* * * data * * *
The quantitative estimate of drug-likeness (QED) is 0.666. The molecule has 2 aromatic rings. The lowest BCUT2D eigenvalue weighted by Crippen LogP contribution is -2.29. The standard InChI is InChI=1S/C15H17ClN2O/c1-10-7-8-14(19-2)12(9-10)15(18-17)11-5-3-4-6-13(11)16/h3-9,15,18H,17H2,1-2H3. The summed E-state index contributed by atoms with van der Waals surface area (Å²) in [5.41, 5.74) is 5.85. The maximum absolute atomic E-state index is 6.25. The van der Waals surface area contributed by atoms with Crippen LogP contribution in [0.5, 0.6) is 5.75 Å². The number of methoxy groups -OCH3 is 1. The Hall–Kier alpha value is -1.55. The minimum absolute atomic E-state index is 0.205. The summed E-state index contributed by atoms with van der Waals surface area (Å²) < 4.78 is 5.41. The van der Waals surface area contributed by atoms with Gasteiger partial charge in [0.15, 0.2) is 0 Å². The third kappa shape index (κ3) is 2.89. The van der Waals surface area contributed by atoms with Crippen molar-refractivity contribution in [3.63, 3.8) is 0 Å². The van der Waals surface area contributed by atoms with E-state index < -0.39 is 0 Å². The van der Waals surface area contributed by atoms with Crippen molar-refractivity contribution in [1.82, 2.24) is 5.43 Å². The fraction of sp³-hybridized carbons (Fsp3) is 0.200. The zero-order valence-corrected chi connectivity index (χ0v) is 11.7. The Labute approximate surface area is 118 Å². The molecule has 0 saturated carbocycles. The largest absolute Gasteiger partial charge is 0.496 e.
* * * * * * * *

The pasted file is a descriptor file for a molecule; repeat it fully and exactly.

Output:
The quantitative estimate of drug-likeness (QED) is 0.666. The molecule has 2 aromatic rings. The lowest BCUT2D eigenvalue weighted by Crippen LogP contribution is -2.29. The standard InChI is InChI=1S/C15H17ClN2O/c1-10-7-8-14(19-2)12(9-10)15(18-17)11-5-3-4-6-13(11)16/h3-9,15,18H,17H2,1-2H3. The summed E-state index contributed by atoms with van der Waals surface area (Å²) in [5.41, 5.74) is 5.85. The maximum absolute atomic E-state index is 6.25. The van der Waals surface area contributed by atoms with Crippen LogP contribution in [0.5, 0.6) is 5.75 Å². The number of methoxy groups -OCH3 is 1. The Hall–Kier alpha value is -1.55. The minimum absolute atomic E-state index is 0.205. The summed E-state index contributed by atoms with van der Waals surface area (Å²) < 4.78 is 5.41. The van der Waals surface area contributed by atoms with Gasteiger partial charge in [0.15, 0.2) is 0 Å². The third kappa shape index (κ3) is 2.89. The van der Waals surface area contributed by atoms with Crippen molar-refractivity contribution in [3.63, 3.8) is 0 Å². The van der Waals surface area contributed by atoms with E-state index < -0.39 is 0 Å². The van der Waals surface area contributed by atoms with Crippen molar-refractivity contribution in [1.82, 2.24) is 5.43 Å². The fraction of sp³-hybridized carbons (Fsp3) is 0.200. The zero-order valence-corrected chi connectivity index (χ0v) is 11.7. The Labute approximate surface area is 118 Å². The molecule has 0 saturated carbocycles. The largest absolute Gasteiger partial charge is 0.496 e.